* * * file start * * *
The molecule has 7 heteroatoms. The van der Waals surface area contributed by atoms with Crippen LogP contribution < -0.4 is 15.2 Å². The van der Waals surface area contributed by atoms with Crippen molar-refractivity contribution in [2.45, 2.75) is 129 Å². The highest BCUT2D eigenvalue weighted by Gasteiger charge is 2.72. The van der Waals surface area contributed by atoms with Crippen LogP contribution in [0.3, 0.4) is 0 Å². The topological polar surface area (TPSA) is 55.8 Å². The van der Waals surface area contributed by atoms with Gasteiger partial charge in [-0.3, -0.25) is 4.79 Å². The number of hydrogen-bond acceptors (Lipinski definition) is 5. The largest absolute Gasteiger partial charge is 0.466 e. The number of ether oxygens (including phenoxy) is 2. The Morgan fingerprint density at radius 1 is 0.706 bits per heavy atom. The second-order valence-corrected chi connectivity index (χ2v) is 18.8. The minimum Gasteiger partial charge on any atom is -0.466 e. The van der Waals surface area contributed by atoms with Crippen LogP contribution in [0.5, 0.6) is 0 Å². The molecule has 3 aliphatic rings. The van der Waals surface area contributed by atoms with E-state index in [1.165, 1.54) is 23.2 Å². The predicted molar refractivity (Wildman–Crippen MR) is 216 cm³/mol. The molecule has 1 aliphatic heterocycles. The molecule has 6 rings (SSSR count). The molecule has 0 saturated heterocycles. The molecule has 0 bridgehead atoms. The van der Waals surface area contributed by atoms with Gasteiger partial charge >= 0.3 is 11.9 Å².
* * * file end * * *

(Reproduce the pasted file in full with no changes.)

The molecule has 7 heteroatoms. The van der Waals surface area contributed by atoms with Crippen LogP contribution < -0.4 is 15.2 Å². The van der Waals surface area contributed by atoms with Crippen molar-refractivity contribution in [2.45, 2.75) is 129 Å². The highest BCUT2D eigenvalue weighted by Gasteiger charge is 2.72. The van der Waals surface area contributed by atoms with Crippen LogP contribution in [0.3, 0.4) is 0 Å². The topological polar surface area (TPSA) is 55.8 Å². The van der Waals surface area contributed by atoms with Gasteiger partial charge in [-0.3, -0.25) is 4.79 Å². The number of hydrogen-bond acceptors (Lipinski definition) is 5. The largest absolute Gasteiger partial charge is 0.466 e. The number of ether oxygens (including phenoxy) is 2. The Morgan fingerprint density at radius 1 is 0.706 bits per heavy atom. The second-order valence-corrected chi connectivity index (χ2v) is 18.8. The minimum Gasteiger partial charge on any atom is -0.466 e. The van der Waals surface area contributed by atoms with Crippen LogP contribution in [0.5, 0.6) is 0 Å². The molecule has 3 aliphatic rings. The van der Waals surface area contributed by atoms with E-state index in [1.165, 1.54) is 23.2 Å². The predicted molar refractivity (Wildman–Crippen MR) is 216 cm³/mol. The molecule has 1 aliphatic heterocycles. The molecule has 6 rings (SSSR count). The molecule has 0 saturated heterocycles. The molecule has 0 bridgehead atoms. The van der Waals surface area contributed by atoms with Gasteiger partial charge >= 0.3 is 11.9 Å².